Vision of an Africa phytosanitary program presented at the 2022 IPPC Regional Workshop

Posted on Tue, 25 Oct 2022, 07:24

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Rome, 21 October 2022. The International Plant Protection Convention (IPPC) Regional Workshop for Africa was held from 6-8 September 2022 in Nairobi, Kenya, organized by the IPPC Secretariat in collaboration with the Inter-African Phytosanitary Council of the African Union (AU- IAPSC), the Plant Protection Organization of Kenya (KEPHIS) and the Food and Agriculture Organization of the United Nations (FAO) office in Kenya.

Fifty-eight participants from 22 Contracting Parties as well as observers from international organizations attended the workshop in hybrid format. Participants at the regional workshop discussed the comments on the draft International Standard for Phytosanitary Measures (ISPMs) and IPPC guides submitted during the 2022 IPPC consultation. Attendees also discussed phytosanitary topics of interest among national plant protection organizations in the region.

IPPC Secretary Osama El-Lissy, addressing the participants remotely from Rome, presented a vision for a future regional phytosanitary program that will support African countries. He noted that the spread of invasive plant pests remains a persistent problem which concerns the entire IPPC community and is a major challenge for national phytosanitary systems.

''Pests do not respect political boundaries and can move either naturally or with human assistance,” El-Lissy said. “They can cause damage to crop production including food crops. They negatively impact the environment at national and regional level, as well as the international trade of agricultural products,” he added. In addition, world hunger has worsened wherein 828 million people were hungry in 2021, or 46 million more than in 2020 and 150 million more than in 2019, according to the latest FAO report on the State of Food Security and Nutrition in the World.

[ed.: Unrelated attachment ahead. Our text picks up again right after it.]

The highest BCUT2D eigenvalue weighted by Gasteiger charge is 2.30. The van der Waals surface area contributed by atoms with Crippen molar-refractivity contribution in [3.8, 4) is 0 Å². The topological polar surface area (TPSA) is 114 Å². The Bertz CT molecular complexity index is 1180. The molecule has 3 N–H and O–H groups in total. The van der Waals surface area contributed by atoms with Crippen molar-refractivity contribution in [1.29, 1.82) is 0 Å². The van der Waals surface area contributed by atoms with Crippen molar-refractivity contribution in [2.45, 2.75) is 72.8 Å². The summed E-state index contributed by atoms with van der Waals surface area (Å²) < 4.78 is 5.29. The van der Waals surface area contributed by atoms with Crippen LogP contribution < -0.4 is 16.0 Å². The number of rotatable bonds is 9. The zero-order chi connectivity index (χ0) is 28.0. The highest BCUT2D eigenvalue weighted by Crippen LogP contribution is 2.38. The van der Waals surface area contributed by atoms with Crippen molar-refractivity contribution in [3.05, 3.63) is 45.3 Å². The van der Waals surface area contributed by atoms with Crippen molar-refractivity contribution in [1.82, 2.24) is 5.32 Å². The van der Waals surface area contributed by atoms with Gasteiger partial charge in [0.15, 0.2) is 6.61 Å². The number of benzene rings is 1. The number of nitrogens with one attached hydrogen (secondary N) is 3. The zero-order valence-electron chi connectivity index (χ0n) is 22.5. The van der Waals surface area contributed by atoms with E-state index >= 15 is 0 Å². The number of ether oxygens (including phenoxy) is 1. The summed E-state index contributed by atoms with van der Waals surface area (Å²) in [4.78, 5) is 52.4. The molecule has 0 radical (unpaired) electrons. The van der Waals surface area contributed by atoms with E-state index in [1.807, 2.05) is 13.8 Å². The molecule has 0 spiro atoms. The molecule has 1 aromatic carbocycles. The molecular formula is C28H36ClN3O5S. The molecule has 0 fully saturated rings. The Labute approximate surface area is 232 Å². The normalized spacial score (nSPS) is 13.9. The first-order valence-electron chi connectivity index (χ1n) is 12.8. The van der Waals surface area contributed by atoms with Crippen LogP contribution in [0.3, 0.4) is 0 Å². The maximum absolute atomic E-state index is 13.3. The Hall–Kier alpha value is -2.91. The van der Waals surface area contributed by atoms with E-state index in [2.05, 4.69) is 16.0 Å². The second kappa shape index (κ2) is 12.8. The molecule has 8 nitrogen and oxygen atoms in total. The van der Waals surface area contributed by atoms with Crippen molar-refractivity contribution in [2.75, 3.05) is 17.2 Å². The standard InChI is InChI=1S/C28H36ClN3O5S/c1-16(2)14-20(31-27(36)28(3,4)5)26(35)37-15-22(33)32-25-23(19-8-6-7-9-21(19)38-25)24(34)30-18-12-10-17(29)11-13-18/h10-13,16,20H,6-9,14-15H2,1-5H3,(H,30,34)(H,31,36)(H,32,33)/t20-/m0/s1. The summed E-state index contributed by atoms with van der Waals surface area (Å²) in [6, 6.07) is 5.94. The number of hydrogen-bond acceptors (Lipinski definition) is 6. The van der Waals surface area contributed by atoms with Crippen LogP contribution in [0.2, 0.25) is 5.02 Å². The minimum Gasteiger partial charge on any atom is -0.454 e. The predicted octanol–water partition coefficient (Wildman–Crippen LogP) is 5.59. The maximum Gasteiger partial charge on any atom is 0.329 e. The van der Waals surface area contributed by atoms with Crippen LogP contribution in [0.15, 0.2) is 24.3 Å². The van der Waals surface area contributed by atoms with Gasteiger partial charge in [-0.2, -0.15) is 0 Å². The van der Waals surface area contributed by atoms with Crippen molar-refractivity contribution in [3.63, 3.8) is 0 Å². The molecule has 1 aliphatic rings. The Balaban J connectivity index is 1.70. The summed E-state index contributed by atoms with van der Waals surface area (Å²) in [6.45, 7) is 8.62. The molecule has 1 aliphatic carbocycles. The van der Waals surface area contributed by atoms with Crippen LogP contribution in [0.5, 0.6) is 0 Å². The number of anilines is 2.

Based on these worrying observations, an inclusive and coordinated action is desired on the part of all the stakeholders involved in food security, environmental protection and international trade of plants and plants products.

The IPPC Secretary also presented solutions and solicited feedback from contracting parties who were present at the workshop. The preferred potential solution is to design and implement the Africa phytosanitary programme using a coordinated approach among the IPPC community, particularly NPPOs and RPPOs, FAO Regional and Sub-regional offices, and regional economic communities.

This programme will focus on two main components: safeguarding of plants and plant resources to include surveillance, information management system and early warning system; and safe trade to cover, among other things, the establishment of pest free areas, import requirements and export certification. The implementation approach that has been considered will be to start the first year with two pilot countries from each sub-region and to gradually extend the program to the entire region.

The IPPC Secretary clarified that such a program will require a huge amount of resources, however, the costs will be insignificant compared to the positive consequences that prevention of plant pests will have on the environment and the economy.

The proposed program was particularly well received by African contracting parties at the workshop. Participants discussed on one hand, the need to choose pilot countries that have significant activity in the trade of plant products and, on the other hand, to reaffirm the need for close collaboration between the IPPC, AU-IAPSC and FAO to create synergies with the new continent-wide strategy on plant protection.

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